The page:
Literati Bookstore opens its doors in downtown Ann Arbor
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This is no April fools joke.
With Good Friday, Easter, and April Fools Day all happening this weekend, the owners of Literati Bookstore in downtown Ann Arbor were hesitant to make an official announcement via social media, but the new independently-owned store quietly opened at the corner of Fourth Avenue and Washington Street on Sunday.
“We’ve been saying we’re ‘opening soon’ for a while now, so we didn’t want people to think we were joking,” co-owner Mike Gustafson said.
“And it’s just good to be able to have a slightly smaller crowd to work out little kinks that can happen with technology and other things when you first get going.”
By Monday afternoon a steady stream of customers were browsing the shelves of the two-story bookstore. Co-owner Hilary Lowe said the mix of shoppers who have come into the store has been a pleasant surprise.
“We had some preconceived notions about who our customers would be, but it’s really been all over the map,” Lowe said.
“We’ve had some people from the university come in, we had someone from Google who was very excited and said he was going to tell everyone in his office that we were opening.”
As the shoppers move from one shelf to the next, the likely are unaware of the extensive thought process that Gustafson and Lowe went through in arranging various sections in the store.
“It started out with just Mike and I laying it out, but we have three employees who are former Borders employees and they were often involved in helping move sections there so they were familiar with what goes where and how to make it flow,” Lowe said.
“Joe Gable, who was the store manager of the original Borders, also helped us out with the sectioning which was cool.”
Eventually, they settled on fiction, poetry, and children’s books upstairs, with the downstairs dominated by non-fiction, including a sizable biographies and memoirs section. It wasn’t easy to place every section though.
“I think cookbooks changed spots five times or so,” Lowe said. “First it was upstairs, then downstairs, then back up again.”
The books rest on shelving that was used in the old Borders flagship store with the section names written above them in chalk. Gustafson said the store will continue to evolve as it learns to meet the needs of the community.
“We left room in our inventory to grow with what our customers needs and wants are,” he said.
The store has a “suggestion list” for people to write down their favorite titles and help shape the store’s character.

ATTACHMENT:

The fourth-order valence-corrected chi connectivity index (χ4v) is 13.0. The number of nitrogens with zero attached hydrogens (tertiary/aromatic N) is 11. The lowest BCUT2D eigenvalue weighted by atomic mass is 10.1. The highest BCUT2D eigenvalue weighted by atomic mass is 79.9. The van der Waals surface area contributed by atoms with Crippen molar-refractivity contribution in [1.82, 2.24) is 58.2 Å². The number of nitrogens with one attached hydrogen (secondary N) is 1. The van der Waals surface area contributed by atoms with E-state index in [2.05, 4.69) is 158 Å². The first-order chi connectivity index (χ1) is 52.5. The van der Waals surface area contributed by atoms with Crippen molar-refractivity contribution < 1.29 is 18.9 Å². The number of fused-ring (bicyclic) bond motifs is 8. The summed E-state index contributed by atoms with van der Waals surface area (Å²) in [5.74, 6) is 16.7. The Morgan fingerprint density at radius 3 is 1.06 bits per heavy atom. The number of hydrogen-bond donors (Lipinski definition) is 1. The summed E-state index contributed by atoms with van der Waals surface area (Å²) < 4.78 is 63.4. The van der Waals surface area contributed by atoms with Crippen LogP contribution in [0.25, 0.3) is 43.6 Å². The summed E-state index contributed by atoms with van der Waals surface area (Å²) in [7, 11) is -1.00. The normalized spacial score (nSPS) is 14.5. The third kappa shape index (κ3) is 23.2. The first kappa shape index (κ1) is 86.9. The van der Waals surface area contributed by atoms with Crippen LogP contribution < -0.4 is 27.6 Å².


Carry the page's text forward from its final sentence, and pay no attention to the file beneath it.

“We have a lot of what we love and what our employees really like,” Lowe said. “Now we have a chance to really interact with the community and see what they’re interested in.”
Community interaction will be a major theme for the store as it attempts to swim against conventional wisdom that bookstores are a dying breed. The co-owners, who also are engaged to be married, said they want their store to be a meeting place for the community and plan to host a wide variety of events aimed at different demographics.
“We have kids story time, a picture book release party, a poet, and a non-fiction book event already planned,” Lowe said. “Keeping the mix of genres and authors will keep people here and bring in people who might not have otherwise visited.”
“Our next chapter is building our program to include more creative events beyond author readings and signings,” he said. “We’d love to have panels, and we might do a storytelling series with Moth.”
While they are excited about their store’s potential, the couple acknowledged that there are challenges unique to small bookstores. With a smaller available space and inventory, there will always be books that aren’t readily available on the shelves. Lowe said the store has already received a number of special delivery orders, and that their system can have the book in the store within three days as long as it is in stock at their distributor’s warehouse.
The co-owners both grew up in Southeast Michigan, and moved back to the area from Brooklyn “to start a bookstore to bring books back to downtown Ann Arbor,” according to the store’s blog.
Lowe said the first book sold at the store once it officially opened was a novel by Nicholson Baker.
“It’s called The Anthologist, and it’s one of my favorites,” she said.
“It’s about a writer who is trying to write the introduction to a poetry anthology but he’s having a trouble getting it just right. In a way it was kind of fitting for it to be our first sale.”
Literati Bookstore is located at 124 E. Washington St. on the corner with Fourth Avenue. Though the hours are not yet set in stone, they are operating at this time from 11 a.m. to 8 p.m. on weekdays and slightly longer hours on the weekend. For further information on events check the store’s website and Facebook page.
Ben Freed covers business for AnnArbor.com. You can sign up here to receive Business Review updates every week. Reach out to Ben at 734-623-2528 or email him at firstname.lastname@example.org. Follow him on twitter @BFreedinA2